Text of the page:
The fossil fuel industry is increasingly engaging in what Amy Westervelt described as “woke-washing.” It's a form of reputational propaganda that wants you to believe that the industry responsible for inflicting a truly incredible amount of pain and pollution on poor and BIPOC communities is actually their savior and only hope for living happy, healthy lives.
It hasn’t come out of nowhere. For at least the last seven years, we’ve been warning about the increased use of the “energy poverty” rhetoric the fossil fuel industry has propagated to suggest that the transition to clean energy will be bad for poor people, particularly those in developing countries. In 2015, Alex Epstein’s “moral” case for fossil fuels was finding traction among deniers, while the Guardian’s Suzanne Goldberg exposed how Peabody Coal was exploiting both poverty and the Ebola virus in advancing its argument that fossil fuels are actually good for the people who can’t afford it anyway and are dying from its pollution.
In 2016, we saw Shell continue its cringy 'How do you do, fellow kids?' campaigning with celebs bringing light to Africa, and by 2018 Big Oil was building a distinctly racial element into its corporate ventriloquism. Derrick Hollie has been the go-to Black guy saying fossil fuels are good, for example, in 2019 with his Green New Deal opposition, and in 2020 when he (accidentally?) teamed up with Chevron.
Rounding out 2021, and the industry’s efforts to cast itself as a “climate savior” here to protect poor and marginalized communities from expensive renewables are only growing. We saw them exploit Ethiopian children in the Koch-funded RealClear, while polluter efforts to co-opt Black leaders were exposed by the NAACP, even as SoCalGas tried to buy off Hispanic communities to support methane gas. Most recently, we’ve seen it coming from no less than CNN’s Fareed Zakaria.
And, unsurprisingly, Derrick Hollie has continued to find traction for his strategy of presenting a white argument while in a Black body, for example, with an article in RealClear last week arguing that the global fossil energy shortage — resulting from a global pandemic and oil and gas producers intentionally limiting supply to keep prices up — is actually due to President Biden’s fossil fuel policies, which of course hurt poor people the most.
Hollie’s also working hard for Canadian pipeline company Enbridge's Line 5 pipeline, as Nick Cunningham’s DeSmog piece covered last week. In a press release pushed out by Project 21, an industry front group designed to look representative of African-Americans, Hollie is quoted attacking the Biden administration. The administration, per Hollie, “cannot say it supports environmental justice when it is preparing to effectively accelerate energy poverty,” invoking the term coal giant Peabody was exposed for pushing years ago.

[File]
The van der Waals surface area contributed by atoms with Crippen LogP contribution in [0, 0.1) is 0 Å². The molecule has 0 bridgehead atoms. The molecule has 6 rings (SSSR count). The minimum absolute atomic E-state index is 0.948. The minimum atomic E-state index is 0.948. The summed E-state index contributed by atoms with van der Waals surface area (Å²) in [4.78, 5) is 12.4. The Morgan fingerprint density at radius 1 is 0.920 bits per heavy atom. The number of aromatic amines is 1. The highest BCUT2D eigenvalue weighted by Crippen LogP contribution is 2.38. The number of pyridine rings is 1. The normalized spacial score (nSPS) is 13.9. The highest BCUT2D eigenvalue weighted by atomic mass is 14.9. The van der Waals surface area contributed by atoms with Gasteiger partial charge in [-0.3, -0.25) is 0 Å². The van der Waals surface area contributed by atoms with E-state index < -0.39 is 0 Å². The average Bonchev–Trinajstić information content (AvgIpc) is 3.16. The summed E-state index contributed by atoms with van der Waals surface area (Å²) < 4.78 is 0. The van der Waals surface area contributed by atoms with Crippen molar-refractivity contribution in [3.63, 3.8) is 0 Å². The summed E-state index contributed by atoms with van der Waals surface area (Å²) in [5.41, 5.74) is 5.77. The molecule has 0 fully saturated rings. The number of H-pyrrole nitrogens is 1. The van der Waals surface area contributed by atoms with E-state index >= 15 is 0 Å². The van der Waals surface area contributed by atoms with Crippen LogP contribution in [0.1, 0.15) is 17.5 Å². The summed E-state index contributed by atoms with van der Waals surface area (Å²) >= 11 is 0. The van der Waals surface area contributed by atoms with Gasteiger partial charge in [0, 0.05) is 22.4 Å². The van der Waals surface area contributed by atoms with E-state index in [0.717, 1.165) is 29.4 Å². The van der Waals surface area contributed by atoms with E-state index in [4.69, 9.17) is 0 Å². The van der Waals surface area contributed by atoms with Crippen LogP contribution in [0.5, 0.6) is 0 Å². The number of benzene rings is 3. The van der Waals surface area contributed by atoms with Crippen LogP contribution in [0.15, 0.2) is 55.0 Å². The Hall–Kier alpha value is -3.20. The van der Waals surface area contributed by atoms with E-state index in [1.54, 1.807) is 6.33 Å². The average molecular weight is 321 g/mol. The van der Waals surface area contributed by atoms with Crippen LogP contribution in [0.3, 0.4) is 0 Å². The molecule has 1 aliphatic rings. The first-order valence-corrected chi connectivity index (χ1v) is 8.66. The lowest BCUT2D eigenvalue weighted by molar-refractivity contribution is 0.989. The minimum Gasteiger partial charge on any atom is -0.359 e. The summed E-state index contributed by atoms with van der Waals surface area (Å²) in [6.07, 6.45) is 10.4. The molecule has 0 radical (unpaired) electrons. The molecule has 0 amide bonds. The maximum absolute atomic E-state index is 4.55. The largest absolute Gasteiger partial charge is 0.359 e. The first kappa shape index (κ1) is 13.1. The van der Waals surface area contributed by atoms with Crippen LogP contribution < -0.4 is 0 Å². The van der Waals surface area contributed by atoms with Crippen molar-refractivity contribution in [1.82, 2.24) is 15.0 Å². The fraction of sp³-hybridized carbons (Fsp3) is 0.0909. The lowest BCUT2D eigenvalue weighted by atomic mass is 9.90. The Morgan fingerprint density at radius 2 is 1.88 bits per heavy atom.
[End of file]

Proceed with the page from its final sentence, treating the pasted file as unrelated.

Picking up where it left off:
But does Hollie actually represent the communities he attempts to portray? Of course not! That’s why someone has to pay him in the first place! “The Black community is not benefiting. We have been suffering all along,” community organizer Theresa Landrum told DeSmog.
“In my community, we have a high rate of cancer, asthma, and COPD. We have more than 42 major and minor polluting sources that are impacting our community and more are opening up every day.” When asked specifically about Project 21, Landrum explained why this was such a personal issue for the community and why the front group is clearly unconcerned: “They don’t even know what it’s like to live in the shadows of an oil refinery when you have an explosion. They don’t know what it is like to have pollution controls shut down during a blackout, and you don’t know if you should leave your home for safety or shelter in place, and no one is giving you any information.”
Ultimately, Landrum said, “they’re paid to comment. We’re not paid to comment. You have to follow the money. Money corrupts opinions. Money corrupts voices. We’re not sitting around drinking coffee in a suit and tie every day, being paid to say this crap.”
And they’re not the only ones, as you may recall that Enbridge is also attempting to co-opt indigenous communities to support the Line 5 project.
Perhaps if Enbridge, and indeed the extractive industry as a whole, were half as dedicated to actually improving the lives of Black and Indigenous peoples as it were improving its image by exploiting them, it would stop killing them, and instead rebuild the burned-down houses of environmentalists under siege by miners and the government in Brazil.
If, of course, it cared more about the people hurt on the front lines than those sitting around drinking coffee in a suit and tie every day…